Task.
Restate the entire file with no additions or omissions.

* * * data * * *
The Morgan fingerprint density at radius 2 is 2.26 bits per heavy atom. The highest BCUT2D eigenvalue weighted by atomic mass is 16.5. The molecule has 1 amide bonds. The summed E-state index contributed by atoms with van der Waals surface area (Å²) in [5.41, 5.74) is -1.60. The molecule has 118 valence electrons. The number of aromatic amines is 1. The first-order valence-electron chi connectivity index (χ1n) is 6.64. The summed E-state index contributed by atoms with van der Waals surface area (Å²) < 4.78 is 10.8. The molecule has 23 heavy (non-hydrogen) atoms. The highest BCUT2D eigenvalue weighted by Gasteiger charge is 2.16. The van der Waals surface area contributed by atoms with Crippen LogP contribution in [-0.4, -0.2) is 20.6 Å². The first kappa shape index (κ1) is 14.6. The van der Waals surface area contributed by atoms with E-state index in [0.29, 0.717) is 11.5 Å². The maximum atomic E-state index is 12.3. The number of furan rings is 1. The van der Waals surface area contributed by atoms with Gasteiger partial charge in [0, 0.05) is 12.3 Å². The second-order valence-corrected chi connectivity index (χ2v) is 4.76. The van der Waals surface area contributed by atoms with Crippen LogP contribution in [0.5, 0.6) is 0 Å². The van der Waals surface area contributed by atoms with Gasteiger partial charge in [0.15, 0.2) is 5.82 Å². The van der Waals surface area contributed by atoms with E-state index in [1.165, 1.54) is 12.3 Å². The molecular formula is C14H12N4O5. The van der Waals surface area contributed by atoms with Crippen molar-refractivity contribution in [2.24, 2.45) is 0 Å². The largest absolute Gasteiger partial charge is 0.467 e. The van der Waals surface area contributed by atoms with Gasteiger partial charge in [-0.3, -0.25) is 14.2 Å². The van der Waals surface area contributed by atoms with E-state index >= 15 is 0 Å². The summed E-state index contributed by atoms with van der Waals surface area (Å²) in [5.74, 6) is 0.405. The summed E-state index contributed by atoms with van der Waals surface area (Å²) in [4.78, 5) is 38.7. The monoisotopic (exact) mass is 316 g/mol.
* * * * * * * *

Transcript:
The Morgan fingerprint density at radius 2 is 2.26 bits per heavy atom. The highest BCUT2D eigenvalue weighted by atomic mass is 16.5. The molecule has 1 amide bonds. The summed E-state index contributed by atoms with van der Waals surface area (Å²) in [5.41, 5.74) is -1.60. The molecule has 118 valence electrons. The number of aromatic amines is 1. The first-order valence-electron chi connectivity index (χ1n) is 6.64. The summed E-state index contributed by atoms with van der Waals surface area (Å²) < 4.78 is 10.8. The molecule has 23 heavy (non-hydrogen) atoms. The highest BCUT2D eigenvalue weighted by Gasteiger charge is 2.16. The van der Waals surface area contributed by atoms with Crippen LogP contribution in [-0.4, -0.2) is 20.6 Å². The first kappa shape index (κ1) is 14.6. The van der Waals surface area contributed by atoms with E-state index in [0.29, 0.717) is 11.5 Å². The maximum atomic E-state index is 12.3. The number of furan rings is 1. The van der Waals surface area contributed by atoms with Gasteiger partial charge in [0, 0.05) is 12.3 Å². The second-order valence-corrected chi connectivity index (χ2v) is 4.76. The van der Waals surface area contributed by atoms with Crippen LogP contribution in [0.5, 0.6) is 0 Å². The van der Waals surface area contributed by atoms with Gasteiger partial charge in [0.15, 0.2) is 5.82 Å². The van der Waals surface area contributed by atoms with E-state index in [1.165, 1.54) is 12.3 Å². The molecular formula is C14H12N4O5. The van der Waals surface area contributed by atoms with Crippen molar-refractivity contribution in [2.24, 2.45) is 0 Å². The largest absolute Gasteiger partial charge is 0.467 e. The van der Waals surface area contributed by atoms with Gasteiger partial charge in [-0.3, -0.25) is 14.2 Å². The van der Waals surface area contributed by atoms with E-state index >= 15 is 0 Å². The summed E-state index contributed by atoms with van der Waals surface area (Å²) in [5.74, 6) is 0.405. The summed E-state index contributed by atoms with van der Waals surface area (Å²) in [4.78, 5) is 38.7. The monoisotopic (exact) mass is 316 g/mol.